The God in the Window
by Steven R. Stewart
Poetry is an echo, asking a shadow to dance.
Those are Carl Sandburg's words, but it was Mallory I heard say them, a week after her
surgery, with blood on her lips. She lay backwards on her bed, skinny legs and calloused toes
toward the window, eyes scanning the branches that made shadow puppets against the ribbon of
the Milky Way. Her voice was clear when it should have been shredded, and I smiled hearing it.
Her voice had returned not long before. It was a real miracle, a perplexing gift from the
universe, and I didn't question it. Perhaps she would sing like the rest of us soon, when the shock
wore off, when she got her own words back and wasn't forced to borrow them. Maybe we would
be the Singing St. Claires after all. Mother, Dad, sixteen-year-old me, and now thirteen-year-old
Mallory. Skinny Mallory, my little sister, my Pixie Stick.
I got up, dabbed the blood off her lips with the corner of my pajama sleeve, and sat on the
bed next to her. I started to speak, but Mallory put a finger to her lips.
"I have known the silence of the stars and of the sea," she said.
Edgar Lee Masters.
"All right," I said. "We'll be quiet."
I sat staring into the deep shadows of the trees behind the house. I did not know what
waited in our future, or who--only that I would be with her through it all.
I'm her sister. It's something I'll never forget to be.
It began months before, in Mother's study.
The oak door at the end of the hall was the end of the world, beyond which did not belong
to humanity--and certainly not to Mallory and me. Mother almost never let us inside, so when
she turned the key, and the door glided soundlessly open, Mallory and I were hesitant to follow
her into the shadowy space. The walls were barely visible behind the meticulously displayed
awards and photographs Mother had hung to celebrate her accomplishments. There were no
Coming to stand in the center of the room, tall and beautiful with her arms outstretched,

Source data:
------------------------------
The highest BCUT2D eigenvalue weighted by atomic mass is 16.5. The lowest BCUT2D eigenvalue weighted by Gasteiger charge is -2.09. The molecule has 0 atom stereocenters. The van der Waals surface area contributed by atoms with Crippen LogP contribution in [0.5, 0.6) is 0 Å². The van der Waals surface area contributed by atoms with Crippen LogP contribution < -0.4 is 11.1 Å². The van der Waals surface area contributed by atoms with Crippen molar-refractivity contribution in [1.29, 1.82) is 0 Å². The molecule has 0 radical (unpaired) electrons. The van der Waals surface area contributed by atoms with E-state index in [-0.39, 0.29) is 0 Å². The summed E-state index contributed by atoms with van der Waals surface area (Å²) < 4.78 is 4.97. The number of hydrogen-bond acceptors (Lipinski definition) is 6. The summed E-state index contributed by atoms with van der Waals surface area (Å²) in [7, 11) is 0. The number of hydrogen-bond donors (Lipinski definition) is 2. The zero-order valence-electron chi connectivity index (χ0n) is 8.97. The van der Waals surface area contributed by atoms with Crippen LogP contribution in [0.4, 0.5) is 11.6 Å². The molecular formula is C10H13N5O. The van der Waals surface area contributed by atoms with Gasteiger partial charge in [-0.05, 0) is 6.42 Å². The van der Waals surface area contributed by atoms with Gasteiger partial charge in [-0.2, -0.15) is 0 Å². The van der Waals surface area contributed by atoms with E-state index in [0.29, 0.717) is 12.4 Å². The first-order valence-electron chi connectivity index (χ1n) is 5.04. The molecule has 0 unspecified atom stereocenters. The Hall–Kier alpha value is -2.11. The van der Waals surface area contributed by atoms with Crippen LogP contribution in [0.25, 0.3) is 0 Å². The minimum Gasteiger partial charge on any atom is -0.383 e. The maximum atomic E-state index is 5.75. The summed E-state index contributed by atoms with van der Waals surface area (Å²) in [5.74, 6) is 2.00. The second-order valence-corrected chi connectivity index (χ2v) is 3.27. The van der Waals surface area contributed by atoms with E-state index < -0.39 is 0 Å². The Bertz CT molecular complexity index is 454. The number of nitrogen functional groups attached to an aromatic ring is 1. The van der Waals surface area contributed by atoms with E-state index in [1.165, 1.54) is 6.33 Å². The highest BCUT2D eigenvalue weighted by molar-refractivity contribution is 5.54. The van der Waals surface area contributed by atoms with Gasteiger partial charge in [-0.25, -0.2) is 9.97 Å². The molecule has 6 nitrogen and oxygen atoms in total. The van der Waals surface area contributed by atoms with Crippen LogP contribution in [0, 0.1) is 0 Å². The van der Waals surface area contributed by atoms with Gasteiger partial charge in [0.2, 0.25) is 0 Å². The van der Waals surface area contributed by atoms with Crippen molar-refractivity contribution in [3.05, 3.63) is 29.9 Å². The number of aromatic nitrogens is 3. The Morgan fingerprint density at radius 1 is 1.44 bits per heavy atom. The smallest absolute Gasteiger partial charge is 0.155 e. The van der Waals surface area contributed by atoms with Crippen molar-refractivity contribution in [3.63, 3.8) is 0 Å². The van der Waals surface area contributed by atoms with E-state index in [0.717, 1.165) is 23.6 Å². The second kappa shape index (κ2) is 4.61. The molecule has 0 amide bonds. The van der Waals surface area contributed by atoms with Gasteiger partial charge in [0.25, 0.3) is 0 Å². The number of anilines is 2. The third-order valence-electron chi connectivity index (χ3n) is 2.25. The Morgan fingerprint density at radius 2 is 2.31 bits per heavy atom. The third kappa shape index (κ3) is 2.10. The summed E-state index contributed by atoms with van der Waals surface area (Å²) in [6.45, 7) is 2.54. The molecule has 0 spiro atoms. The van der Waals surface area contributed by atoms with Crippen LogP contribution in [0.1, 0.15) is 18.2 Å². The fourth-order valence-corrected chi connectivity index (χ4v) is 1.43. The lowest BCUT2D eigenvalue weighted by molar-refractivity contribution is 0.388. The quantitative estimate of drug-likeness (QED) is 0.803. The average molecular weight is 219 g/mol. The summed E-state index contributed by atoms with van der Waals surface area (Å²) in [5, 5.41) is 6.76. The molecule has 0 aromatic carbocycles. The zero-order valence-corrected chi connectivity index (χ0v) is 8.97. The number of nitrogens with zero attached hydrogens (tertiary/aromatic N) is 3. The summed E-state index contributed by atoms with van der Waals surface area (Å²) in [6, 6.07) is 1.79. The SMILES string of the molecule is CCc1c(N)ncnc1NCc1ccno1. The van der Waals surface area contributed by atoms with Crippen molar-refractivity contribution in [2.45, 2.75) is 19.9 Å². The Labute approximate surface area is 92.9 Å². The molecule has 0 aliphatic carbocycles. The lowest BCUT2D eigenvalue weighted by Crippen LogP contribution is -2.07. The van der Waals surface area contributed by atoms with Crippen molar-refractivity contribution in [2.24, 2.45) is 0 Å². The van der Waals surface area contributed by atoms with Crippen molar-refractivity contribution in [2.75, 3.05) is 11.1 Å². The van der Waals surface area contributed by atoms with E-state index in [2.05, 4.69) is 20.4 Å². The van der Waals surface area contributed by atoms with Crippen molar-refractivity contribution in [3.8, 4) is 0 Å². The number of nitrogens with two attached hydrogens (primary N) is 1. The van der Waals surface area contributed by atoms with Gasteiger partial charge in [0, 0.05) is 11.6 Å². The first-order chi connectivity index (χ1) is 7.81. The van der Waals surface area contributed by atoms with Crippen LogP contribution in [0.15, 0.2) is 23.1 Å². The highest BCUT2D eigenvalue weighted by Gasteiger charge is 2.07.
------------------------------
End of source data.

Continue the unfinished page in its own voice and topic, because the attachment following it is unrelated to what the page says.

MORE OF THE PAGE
Mother smiled down at us like a statue.
"Trinity College," she said, gesturing to walls. "Westminster Abbey. The Monteverdi
Choir. The Dunedin Consort. Les Arts Florissants. I have sung with them all. Soloed for most.
And one day, so will you."
This speech was intended for Mallory. I had already soloed for the Trinity College Choir
and had been touring with mother and father since long before I was Mallory's age. Mallory
knew better than to open her mouth, and so did I, not even to divert mother from another of her
grandstanding attempts to humiliate Mallory into greatness.
"You think I don't see your face, child, but I do," Mother said. "Speak."
Mallory cleared her throat. This was something she always did, but the self-conscious
gesture could never clear away the boyish, unmusical texture of her voice. "I stink," she said.
"I'll never sing with any of those choirs."
Mother bent down and smiled at Mallory. "I was not born as I am. I became it. As you
will become it."
Mother took a framed, monochrome photo from her desk. The photo showed two smiling
parents holding a pouty, fiery-eyed little girl between them. "Mia mama e mio papa. Your
grandparents. They gave everything to make me who I am today. Sacrificed more than you could
ever understand. And I will not dishonor their memory by doing less." Her black eyes lit up. "I
want to show you something else."
She strode out of the room, leaving Mallory and me alone. Mallory walked along the
shelves and stacks of books, running her hand over their covers and pages as if trying to draw
their secrets into her.
"You should just tell her you don't want to," I said. "One day, she'll have to accept that."
Mallory shot me a puzzled look. "Who said I don't want to?"
"I just meant--"
I had been about to sit on a wooden box when the lid gave way with a loud pop. Mallory
rushed over, and together, we stared down through a crack in the wood. An eye stared up at us
from the box.
Pulling aside the broken lid, we found another photograph of Mother and her parents.
This had been taken a bit later, and everyone bore hollow, haunted expressions. Underneath the
photo, we found stacks of my mother's childhood drawings. Most showed a girl on a tall stage,
the crowd reaching up, unable to touch even her feet. Some were drawings of windows. Some, of
As Mallory rifled through the drawings, I thought I glimpsed the leather corner of a book
deep in the recesses of the box.
"We're going to get in trouble," I said.
"Keep a lookout then."
When I turned toward the door, Mother was standing in its frame. "What are you doing?"
Mallory jumped and hugged her backpack to her chest. "Nothing."
"I sat on a box and broke the lid," I said.
Mother laughed. "Some of the things in this room are very old. Come here, look, both of
We gathered around, and she pulled us close in a hug that was cold and too tight. In her
hands was another drawing. Four singers on a stage. A mother, a father, and two daughters.
"This is my oldest dream," she said. "My only dream. And you, Mallory, are the final